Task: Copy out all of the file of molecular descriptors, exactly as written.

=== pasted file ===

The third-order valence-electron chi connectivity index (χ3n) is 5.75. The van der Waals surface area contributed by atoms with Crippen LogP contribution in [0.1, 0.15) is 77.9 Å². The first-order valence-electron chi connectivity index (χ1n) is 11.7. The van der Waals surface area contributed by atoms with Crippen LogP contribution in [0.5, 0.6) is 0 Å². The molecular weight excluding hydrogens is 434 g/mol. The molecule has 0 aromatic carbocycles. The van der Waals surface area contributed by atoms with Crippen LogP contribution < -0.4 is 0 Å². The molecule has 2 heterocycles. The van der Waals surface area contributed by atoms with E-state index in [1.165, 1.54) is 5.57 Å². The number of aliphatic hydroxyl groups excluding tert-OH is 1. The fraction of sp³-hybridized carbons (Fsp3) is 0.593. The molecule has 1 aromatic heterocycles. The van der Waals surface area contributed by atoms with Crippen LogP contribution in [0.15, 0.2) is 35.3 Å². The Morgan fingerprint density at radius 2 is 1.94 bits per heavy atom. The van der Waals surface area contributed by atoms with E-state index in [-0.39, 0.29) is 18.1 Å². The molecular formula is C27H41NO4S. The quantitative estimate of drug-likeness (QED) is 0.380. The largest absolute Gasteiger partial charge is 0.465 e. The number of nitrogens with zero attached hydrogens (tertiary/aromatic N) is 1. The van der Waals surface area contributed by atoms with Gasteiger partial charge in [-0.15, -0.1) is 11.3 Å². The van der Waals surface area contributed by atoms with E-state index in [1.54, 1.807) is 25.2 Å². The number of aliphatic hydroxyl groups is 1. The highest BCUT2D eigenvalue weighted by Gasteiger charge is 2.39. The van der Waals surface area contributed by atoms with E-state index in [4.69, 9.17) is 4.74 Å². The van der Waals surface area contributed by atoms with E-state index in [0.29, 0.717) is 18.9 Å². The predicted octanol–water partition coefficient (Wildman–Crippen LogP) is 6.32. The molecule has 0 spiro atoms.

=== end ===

The third-order valence-electron chi connectivity index (χ3n) is 5.75. The van der Waals surface area contributed by atoms with Crippen LogP contribution in [0.1, 0.15) is 77.9 Å². The first-order valence-electron chi connectivity index (χ1n) is 11.7. The van der Waals surface area contributed by atoms with Crippen LogP contribution in [0.5, 0.6) is 0 Å². The molecular weight excluding hydrogens is 434 g/mol. The molecule has 0 aromatic carbocycles. The van der Waals surface area contributed by atoms with Crippen LogP contribution < -0.4 is 0 Å². The molecule has 2 heterocycles. The van der Waals surface area contributed by atoms with E-state index in [1.165, 1.54) is 5.57 Å². The number of aliphatic hydroxyl groups excluding tert-OH is 1. The fraction of sp³-hybridized carbons (Fsp3) is 0.593. The molecule has 1 aromatic heterocycles. The van der Waals surface area contributed by atoms with Crippen LogP contribution in [0.15, 0.2) is 35.3 Å². The Morgan fingerprint density at radius 2 is 1.94 bits per heavy atom. The van der Waals surface area contributed by atoms with E-state index in [-0.39, 0.29) is 18.1 Å². The molecular formula is C27H41NO4S. The quantitative estimate of drug-likeness (QED) is 0.380. The largest absolute Gasteiger partial charge is 0.465 e. The number of nitrogens with zero attached hydrogens (tertiary/aromatic N) is 1. The van der Waals surface area contributed by atoms with Gasteiger partial charge in [-0.15, -0.1) is 11.3 Å². The van der Waals surface area contributed by atoms with E-state index in [1.54, 1.807) is 25.2 Å². The number of aliphatic hydroxyl groups is 1. The highest BCUT2D eigenvalue weighted by Gasteiger charge is 2.39. The van der Waals surface area contributed by atoms with E-state index in [4.69, 9.17) is 4.74 Å². The van der Waals surface area contributed by atoms with E-state index in [0.29, 0.717) is 18.9 Å². The predicted octanol–water partition coefficient (Wildman–Crippen LogP) is 6.32. The molecule has 0 spiro atoms.